3 Automated Creation of Metadata Records Sometimes it is possible to generate metadata automatically from the content of a digital object. The effectiveness varies from field to field. Examples Images -- characteristics of color, texture, shape, etc. (crude) Music -- optical recognition of score (good) Bird song -- spectral analysis of sounds (good) Fingerprints (good)
4 Automated Information Retrieval Using Feature Extraction Example: features extracted from images Spectral features: color or tone, gradient, spectral parameter etc. Geometric features: edge, shape, size, etc. Textural features: pattern, spatial frequency, homogeneity, etc. Features can be recorded in a feature vector space (as in a term vector space). A query can be expressed in terms of the same features. Machine learning methods, such as a support vector machine, can be used with training data to create a similarity metric between image and query Example: Searching satellite photographs for dams in California
8 Effective Information Discovery With Homogeneous Digital Information Comprehensive metadata with Boolean retrieval Can be excellent for well-understood categories of material, but requires standardized metadata and relatively homogeneous content (e.g., MARC catalog). Full text indexing with ranked retrieval Can be excellent, but methods developed and validated for relatively homogeneous textual material (e.g., TREC ad hoc track).
9 Mixed Content Examples: NSDL-funded collections at Cornell Atlas. Data sets of earthquakes, volcanoes, etc. Reuleaux. Digitized kinematics models from the nineteenth century Laboratory of Ornithology. Sound recording, images, videos of birds and other animals. Nuprl. Logic-based tools to support programming and to implement formal computational mathematics.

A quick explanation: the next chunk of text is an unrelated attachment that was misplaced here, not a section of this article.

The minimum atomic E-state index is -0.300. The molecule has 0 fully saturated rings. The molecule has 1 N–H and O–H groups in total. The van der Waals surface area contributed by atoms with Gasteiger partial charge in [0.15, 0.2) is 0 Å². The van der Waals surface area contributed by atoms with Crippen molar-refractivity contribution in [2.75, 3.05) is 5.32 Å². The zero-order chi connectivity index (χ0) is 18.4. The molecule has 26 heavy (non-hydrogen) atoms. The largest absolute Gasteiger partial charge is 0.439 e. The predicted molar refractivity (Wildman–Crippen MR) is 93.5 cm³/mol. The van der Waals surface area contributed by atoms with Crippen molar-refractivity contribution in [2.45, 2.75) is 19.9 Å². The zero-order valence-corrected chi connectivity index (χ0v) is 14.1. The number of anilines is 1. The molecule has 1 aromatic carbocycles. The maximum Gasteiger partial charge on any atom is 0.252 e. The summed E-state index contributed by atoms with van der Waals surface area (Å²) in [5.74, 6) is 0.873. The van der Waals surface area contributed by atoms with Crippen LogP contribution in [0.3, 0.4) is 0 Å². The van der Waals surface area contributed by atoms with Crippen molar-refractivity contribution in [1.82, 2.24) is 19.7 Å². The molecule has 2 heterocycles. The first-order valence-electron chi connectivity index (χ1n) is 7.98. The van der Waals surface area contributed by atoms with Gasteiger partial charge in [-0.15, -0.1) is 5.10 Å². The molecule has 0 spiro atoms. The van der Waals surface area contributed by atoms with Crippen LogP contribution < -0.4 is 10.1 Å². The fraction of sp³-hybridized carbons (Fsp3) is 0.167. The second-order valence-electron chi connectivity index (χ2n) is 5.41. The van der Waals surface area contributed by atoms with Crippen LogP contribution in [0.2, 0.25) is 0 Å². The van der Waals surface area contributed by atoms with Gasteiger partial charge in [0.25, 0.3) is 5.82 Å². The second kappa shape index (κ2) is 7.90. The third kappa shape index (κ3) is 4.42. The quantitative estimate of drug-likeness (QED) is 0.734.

10 Mixed Metadata: the Chimera of Standardization Technical reasons (a)Characteristics of formats and genres (b)Differing user needs Social and cultural reasons (a)Economic factors (b)Installed base
11 Information Discovery in a Messy World Building blocks Brute force computation The expertise of users -- human in the loop Methods (a)Better understanding of how and why users seek for information (b)Relationships and context information (c)Multi-modal information discovery (d)User interfaces for exploring information
12 Understanding How and Why Users Seek for Information Homogeneous content All documents are assumed equal Criterion is relevance (binary measure) Goal is to find all relevant documents (high recall) Hits ranked in order of similarity to query Mixed content Some documents are more important than other Goal is to find most useful documents on a topic and then browse Hits ranked in order that combines importance and similarity to query
13 Automatic Creation of Surrogates for Non-textual Materials Discovery of non-textual materials usually requires surrogates How far can these surrogates be created automatically? Automatically created surrogates are much less expensive than manually created, but have high error rates. If surrogates have high rates of error, is it possible to have effective information discovery?
14 Example: Informedia Digital Video Library Collections: Segments of video programs, e.g., TV and radio news and documentary broadcasts. Cable Network News, British Open University, WQED television. Segmentation: Automatically broken into short segments of video, such as the individual items in a news broadcast. Size: More than 4,000 hours, 2 terabyte. Objective: Research into automatic methods for organizing and retrieving information from video. Funding: NSF, DARPA, NASA and others. Principal investigator: Howard Wactlar (Carnegie Mellon University).
15 Informedia Digital Video Library History Carnegie Mellon has broad research programs in speech recognition, image recognition, natural language processing. 1994. Basic mock-up demonstrated the general concept of a system using speech recognition to build an index from a sound track matched against spoken queries. (DARPA funded.) 1994-1998. Informedia developed the concept of multi-modal information discovery with a series of users interface experiments. (NSF/DARPA/NASA Digital Libraries Initiative.) 1998 -. Continued research particularly in human computer interaction. Commercial spin-off failed.